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Open AccessArticle

Vitamin B12 is Low in Milk of Early Postpartum Women in Urban Tanzania, and was not Significantly Increased by High dose Supplementation

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Ifakara Health Institute, Bagamoyo Research and Training Center, P.O. Box 74 Bagamoyo, Tanzania
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Department of Global Health and Population, Harvard T.H. Chan School of Public Health, Boston, MA 02115, USA
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Muhimbili University of Health and Allied Sciences, P.O. Box 65001 Dar-es-Salaam, Tanzania
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USDA ARS Western Human Nutrition Research Centre, University of California Davis, CA 95616, USA
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Program in International and Community Nutrition, Department of Nutrition, University of California, Davis, CA 95616, USA
*
Author to whom correspondence should be addressed.
Nutrients 2020, 12(4), 963; https://doi.org/10.3390/nu12040963
Received: 3 March 2020 / Revised: 23 March 2020 / Accepted: 28 March 2020 / Published: 31 March 2020
(This article belongs to the Section Micronutrients and Human Health)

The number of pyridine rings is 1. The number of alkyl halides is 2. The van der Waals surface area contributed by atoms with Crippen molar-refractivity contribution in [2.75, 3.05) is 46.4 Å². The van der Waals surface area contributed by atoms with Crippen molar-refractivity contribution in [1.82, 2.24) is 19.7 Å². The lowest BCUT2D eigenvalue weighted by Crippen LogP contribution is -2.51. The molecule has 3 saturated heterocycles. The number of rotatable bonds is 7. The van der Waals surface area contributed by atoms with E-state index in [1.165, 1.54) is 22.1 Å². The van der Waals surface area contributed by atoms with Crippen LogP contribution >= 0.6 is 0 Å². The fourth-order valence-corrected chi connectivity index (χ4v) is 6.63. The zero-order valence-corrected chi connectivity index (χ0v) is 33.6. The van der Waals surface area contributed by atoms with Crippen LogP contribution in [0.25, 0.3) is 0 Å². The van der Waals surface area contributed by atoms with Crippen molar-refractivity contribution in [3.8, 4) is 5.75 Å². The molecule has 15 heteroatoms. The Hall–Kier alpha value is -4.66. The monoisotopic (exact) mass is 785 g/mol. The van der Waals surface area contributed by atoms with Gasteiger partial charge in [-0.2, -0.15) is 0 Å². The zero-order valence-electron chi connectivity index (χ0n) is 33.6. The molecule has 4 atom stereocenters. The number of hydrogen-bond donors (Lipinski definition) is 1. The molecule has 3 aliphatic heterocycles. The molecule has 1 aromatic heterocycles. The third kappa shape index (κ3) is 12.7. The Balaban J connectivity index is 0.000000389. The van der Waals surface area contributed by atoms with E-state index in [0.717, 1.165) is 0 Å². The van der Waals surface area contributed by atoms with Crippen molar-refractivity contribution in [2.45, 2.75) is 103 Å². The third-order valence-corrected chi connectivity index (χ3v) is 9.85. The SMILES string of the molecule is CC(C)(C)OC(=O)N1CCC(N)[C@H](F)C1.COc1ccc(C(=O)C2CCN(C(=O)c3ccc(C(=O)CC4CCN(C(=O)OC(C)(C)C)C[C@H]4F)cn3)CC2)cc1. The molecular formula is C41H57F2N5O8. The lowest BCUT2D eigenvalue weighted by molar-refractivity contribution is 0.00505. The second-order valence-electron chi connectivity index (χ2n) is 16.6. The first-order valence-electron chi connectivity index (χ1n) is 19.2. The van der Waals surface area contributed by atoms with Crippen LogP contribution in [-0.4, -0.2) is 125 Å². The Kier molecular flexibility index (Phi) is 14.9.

The effect of maternal multivitamin supplementation on breast milk vitamin B12 concentrations has not been examined in Tanzania, where the prevalence of maternal plasma B12 insufficiency is 25.6%. Multivitamins (containing 50 µg vitamin B12) or placebo were provided during pregnancy and in the postpartum period. Breast milk samples were collected at or around six weeks postpartum from 491 participants in a trial of multivitamins (NCT00197548). Linear and logistic regression models were used to examine the effect of supplements on vitamin B12 concentration in milk and its associations with other variables including potential confounders. Median vitamin B12 concentration in breast milk was 206 pmol/L and 70% of women had levels indicating inadequacy (<310 pmol/L). Multivitamin supplements did not significantly reduce the odds of inadequate vitamin B12 in breast milk, suggesting suboptimal absorption. A single unit increase in maternal hemoglobin at six weeks was associated with 18% lower odds of inadequate vitamin B12 in breast milk. Participants with higher BMI at baseline had double the odds of having inadequate vitamin B12 than the reference group (<22 kg/m2). Trials to determine the optimal dose, route, and duration of supplementation to improve maternal B12 status in Sub-Saharan Africa are of utmost importance. View Full-Text
Keywords: vitamin B12; postpartum; breast milk; supplementation; Urban Tanzania vitamin B12; postpartum; breast milk; supplementation; Urban Tanzania
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Lweno, O.N.; Sudfeld, C.R.; Hertzmark, E.; Manji, K.P.; Aboud, S.; Noor, R.A.; Masanja, H.; Salim, N.; Shahab-Ferdows, S.; Allen, L.H.; Fawzi, W.W. Vitamin B12 is Low in Milk of Early Postpartum Women in Urban Tanzania, and was not Significantly Increased by High dose Supplementation. Nutrients 2020, 12, 963.

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